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Today we are going to take a look at the first myth in a little more depth: that non-profits can't make money. We're going to cover four basic things: where this myth comes from, how it gets expressed, what it does to non-profits and their leaders who believe it, and what is possible when the myth is debunked.
Where does the myth come from?
The myth that non-profits can't make money comes from the basic definition of a corporation-not-for-profit: that no one can personally benefit from their investment in the company. There are no shareholders who receive dividends, nor can the non-profit be sold or dissolved to benefit anyone other than another non-profit (or governmental entity).
So in that sense, of course, non-profits can't make money. No one is to gain personally from the success of the non-profit. By the same token, no one is required to absorb losses from the failure of the non-profit.
The myth comes in when this whole concept gets a bit twisted, as we will see.
How does this myth get expressed?
Some believe that since non-profits aren't supposed to make money, they can never do some basic things that all businesses can do - even charitable or religious organizations.
- Some believe that non-profits cannot retain surplus cash or reserves, or have "money in the bank."
- Some believe that a non-profit should not invest its own funds to make a return in stocks, bonds, real estate, commodities, and so forth.
- Some believe that non-profits cannot charge money for any particular item or service above its cost (this is known as margin), even if other items or services are being delivered below cost.
- Some believe that non-profit employees should not be paid the same rates as employees in a "regular business" for similar work, education, expertise, and experience, since "people aren't supposed to benefit from a non-profit." Others even believe that having to pay salaries at all in a non-profit setting is somehow a waste of resources. But not just salaries - fringe benefits are also often non-standard.
What does the myth do to non-profits?
These beliefs put non-profits at a serious disadvantage to accomplishing their mission:
- No reserve cash means they are always hand-to-mouth, making it more likely that an emergency (or even day-to-day operations) will put the non-profit out of business.
- No investing means that the money the non-profit has that does sit in the bank makes a negative return, since most deposit accounts make less interest than the rate of inflation. (A dollar this year buys 98 cents' worth next year with 2% inflation…)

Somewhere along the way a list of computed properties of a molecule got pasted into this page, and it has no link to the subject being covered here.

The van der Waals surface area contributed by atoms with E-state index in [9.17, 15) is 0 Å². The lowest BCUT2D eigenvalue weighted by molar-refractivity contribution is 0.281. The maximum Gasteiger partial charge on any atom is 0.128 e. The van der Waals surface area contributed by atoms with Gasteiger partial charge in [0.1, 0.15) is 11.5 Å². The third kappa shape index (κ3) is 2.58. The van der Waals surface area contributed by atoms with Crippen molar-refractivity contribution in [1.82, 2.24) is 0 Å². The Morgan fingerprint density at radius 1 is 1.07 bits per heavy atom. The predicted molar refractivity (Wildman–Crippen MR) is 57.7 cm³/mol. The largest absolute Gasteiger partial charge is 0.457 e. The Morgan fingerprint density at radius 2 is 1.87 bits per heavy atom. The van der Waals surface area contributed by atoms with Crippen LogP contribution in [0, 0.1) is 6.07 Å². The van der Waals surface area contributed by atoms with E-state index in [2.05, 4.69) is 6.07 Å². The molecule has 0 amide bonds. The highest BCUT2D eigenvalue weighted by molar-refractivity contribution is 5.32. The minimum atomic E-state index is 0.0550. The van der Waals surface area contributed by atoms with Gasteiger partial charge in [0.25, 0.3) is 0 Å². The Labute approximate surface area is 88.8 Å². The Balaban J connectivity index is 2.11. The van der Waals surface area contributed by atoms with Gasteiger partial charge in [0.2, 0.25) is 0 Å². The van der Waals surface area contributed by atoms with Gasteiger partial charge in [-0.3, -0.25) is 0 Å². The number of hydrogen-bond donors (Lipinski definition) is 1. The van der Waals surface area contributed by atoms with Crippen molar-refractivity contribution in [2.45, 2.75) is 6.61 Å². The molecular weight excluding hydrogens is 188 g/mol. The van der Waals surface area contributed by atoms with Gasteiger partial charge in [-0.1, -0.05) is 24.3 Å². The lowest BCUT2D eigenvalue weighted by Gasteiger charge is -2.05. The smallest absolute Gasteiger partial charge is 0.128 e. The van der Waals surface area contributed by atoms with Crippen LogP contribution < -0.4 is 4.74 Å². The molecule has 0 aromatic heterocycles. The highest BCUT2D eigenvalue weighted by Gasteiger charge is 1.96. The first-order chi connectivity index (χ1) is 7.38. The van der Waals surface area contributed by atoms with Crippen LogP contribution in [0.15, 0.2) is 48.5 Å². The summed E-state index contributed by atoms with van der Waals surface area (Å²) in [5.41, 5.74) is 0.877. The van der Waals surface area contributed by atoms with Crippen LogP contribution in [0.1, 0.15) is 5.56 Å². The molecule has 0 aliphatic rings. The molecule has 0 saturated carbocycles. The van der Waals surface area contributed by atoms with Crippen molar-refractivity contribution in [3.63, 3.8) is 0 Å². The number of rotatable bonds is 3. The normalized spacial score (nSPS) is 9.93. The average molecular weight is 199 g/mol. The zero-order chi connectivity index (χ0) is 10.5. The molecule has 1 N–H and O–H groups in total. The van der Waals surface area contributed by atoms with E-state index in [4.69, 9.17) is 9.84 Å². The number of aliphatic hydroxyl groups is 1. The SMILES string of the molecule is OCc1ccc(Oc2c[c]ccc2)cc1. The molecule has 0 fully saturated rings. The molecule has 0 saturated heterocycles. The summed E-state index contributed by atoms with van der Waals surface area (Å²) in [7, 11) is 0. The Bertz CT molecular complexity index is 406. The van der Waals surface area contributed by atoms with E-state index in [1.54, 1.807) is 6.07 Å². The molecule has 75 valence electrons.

- No marginal sales means that non-profits cannot engage in activities that have a market value to support activities that do not - thus requiring more donor funds than they otherwise would need. This reduces the size and scope of the mission they can take on.
- Non-profits have trouble recruiting and retaining the top talent they need when the average person has to weigh the cost-benefit of family finances vs. calling/vocation/passion. And in many cases, what ends up happening is that donors with means are calling others to a life of poverty. Of course this is not universal, or even intentional, but happens all too often.
What is possible when the myths are debunked?
- Non-profits can stabilize their cash flow and therefore handle revenue fluctuations and emergencies with aplomb.
- Non-profits can invest in markets that allow a return that creates an additional income stream in the long run. Most non-profits should check in to socially-conscious investing, though, to make sure the companies they benefit from aren't working counter to their mission.
- Non-profits can find products, services and events that make money and leverage dollars that would never be donated but since a service is performed or product sold, the mission capacity grows.
- Non-profits can attract and retain top talent when they pay them comparably to others in their field. Of course, IRS non-profit rules dictate that salaries must be "reasonable", but casting a broad net can help strengthen that case.
None of this changes the basic structure of how a non-profit is to operate: the money just doesn't go back to shareholders, board members, or employees at the end of the year. In all these things, the assumption is that surplus funds are plowed back into the non-profit's overall mission to stabilize, sustain, and grow it so it can bring its vision to reality.
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